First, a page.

Santosh Vempala - Emergent Computation and Learning from Assemblies of Neurons
From Steven Marzec
Despite breathtaking advances in ML, and in our understanding of the brain at the level of neurons, synapses, and neural circuits, we lack a satisfactory explanation for the brain's performance in perception, cognition, language and behavior; as Nobel laureate Richard Axel put it, ``we do not have a logic for the transformation of neural activity into thought and action''. The Assembly Calculus (AC) is a framework to fill this gap, a computational model whose basic data type is the neural assembly, a large subset of neurons whose simultaneous excitation is tantamount to the subject's thinking of an object, idea, episode, or word. The AC provides a repertoire of operations ("project", "reciprocal-project", "associate", "pattern-complete", etc.) whose implementation relies only on Hebbian plasticity and inhibition, and encompasses a complete computational system. It has been shown, rigorously and in simulation, that the AC can learn to classify samples from well-separated classes. For basic concept classes in high dimension, an assembly can be formed and recalled for each class, and these assemblies are distinguishable as long as the input classes are sufficiently separated. Viewed as a learning algorithm, this mechanism is entirely online, generalizes from very few samples, and requires only mild supervision — all attributes expected of a brain-like mechanism. This talk will describe these and more recent developments for learning and computing with sequences. It will highlight several fascinating questions that arise, from random models of the connectome, to the convergence of assemblies, to their unexpected generalization abilities, to capturing the brain's ease with language.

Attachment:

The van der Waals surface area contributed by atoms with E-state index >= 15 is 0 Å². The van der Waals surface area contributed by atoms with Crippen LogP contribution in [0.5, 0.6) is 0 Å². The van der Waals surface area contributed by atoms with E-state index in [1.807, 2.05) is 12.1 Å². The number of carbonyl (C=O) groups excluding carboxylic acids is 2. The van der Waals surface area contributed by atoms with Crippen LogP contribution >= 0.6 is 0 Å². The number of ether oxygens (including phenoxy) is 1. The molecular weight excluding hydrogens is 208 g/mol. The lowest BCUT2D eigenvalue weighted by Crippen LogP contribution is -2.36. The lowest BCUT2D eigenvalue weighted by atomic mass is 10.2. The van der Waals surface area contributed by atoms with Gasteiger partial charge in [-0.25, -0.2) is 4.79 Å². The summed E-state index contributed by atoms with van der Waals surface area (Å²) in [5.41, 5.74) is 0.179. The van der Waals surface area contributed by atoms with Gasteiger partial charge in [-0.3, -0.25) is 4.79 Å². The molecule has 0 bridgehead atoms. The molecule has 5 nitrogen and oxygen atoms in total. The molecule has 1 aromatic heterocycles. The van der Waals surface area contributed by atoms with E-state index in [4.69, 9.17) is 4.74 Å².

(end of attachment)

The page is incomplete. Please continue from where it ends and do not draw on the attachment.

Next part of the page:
This is based on joint work with Christos Papadimitriou, Max Dabagia, Mirabel Reid, and Dan Mitropolsky.